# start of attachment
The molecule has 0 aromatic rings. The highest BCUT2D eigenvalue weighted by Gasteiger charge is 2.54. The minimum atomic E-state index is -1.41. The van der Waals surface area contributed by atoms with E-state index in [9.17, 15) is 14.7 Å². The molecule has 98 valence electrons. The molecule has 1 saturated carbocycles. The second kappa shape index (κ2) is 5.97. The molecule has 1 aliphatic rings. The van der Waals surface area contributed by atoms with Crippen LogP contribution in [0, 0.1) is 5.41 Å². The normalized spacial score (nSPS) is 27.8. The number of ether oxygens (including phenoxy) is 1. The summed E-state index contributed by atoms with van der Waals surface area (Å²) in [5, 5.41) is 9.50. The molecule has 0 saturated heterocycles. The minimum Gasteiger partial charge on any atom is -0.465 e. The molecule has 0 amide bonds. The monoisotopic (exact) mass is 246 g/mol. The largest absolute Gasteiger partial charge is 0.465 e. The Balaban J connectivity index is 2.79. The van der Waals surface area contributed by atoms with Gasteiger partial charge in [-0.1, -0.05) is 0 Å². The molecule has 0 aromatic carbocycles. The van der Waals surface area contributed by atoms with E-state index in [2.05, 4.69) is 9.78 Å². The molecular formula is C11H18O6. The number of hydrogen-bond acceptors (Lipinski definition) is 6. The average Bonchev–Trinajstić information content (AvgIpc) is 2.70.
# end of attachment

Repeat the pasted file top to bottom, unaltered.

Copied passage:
The molecule has 0 aromatic rings. The highest BCUT2D eigenvalue weighted by Gasteiger charge is 2.54. The minimum atomic E-state index is -1.41. The van der Waals surface area contributed by atoms with E-state index in [9.17, 15) is 14.7 Å². The molecule has 98 valence electrons. The molecule has 1 saturated carbocycles. The second kappa shape index (κ2) is 5.97. The molecule has 1 aliphatic rings. The van der Waals surface area contributed by atoms with Crippen LogP contribution in [0, 0.1) is 5.41 Å². The normalized spacial score (nSPS) is 27.8. The number of ether oxygens (including phenoxy) is 1. The summed E-state index contributed by atoms with van der Waals surface area (Å²) in [5, 5.41) is 9.50. The molecule has 0 saturated heterocycles. The minimum Gasteiger partial charge on any atom is -0.465 e. The molecule has 0 amide bonds. The monoisotopic (exact) mass is 246 g/mol. The largest absolute Gasteiger partial charge is 0.465 e. The Balaban J connectivity index is 2.79. The van der Waals surface area contributed by atoms with Gasteiger partial charge in [-0.1, -0.05) is 0 Å². The molecule has 0 aromatic carbocycles. The van der Waals surface area contributed by atoms with E-state index in [2.05, 4.69) is 9.78 Å². The molecular formula is C11H18O6. The number of hydrogen-bond acceptors (Lipinski definition) is 6. The average Bonchev–Trinajstić information content (AvgIpc) is 2.70.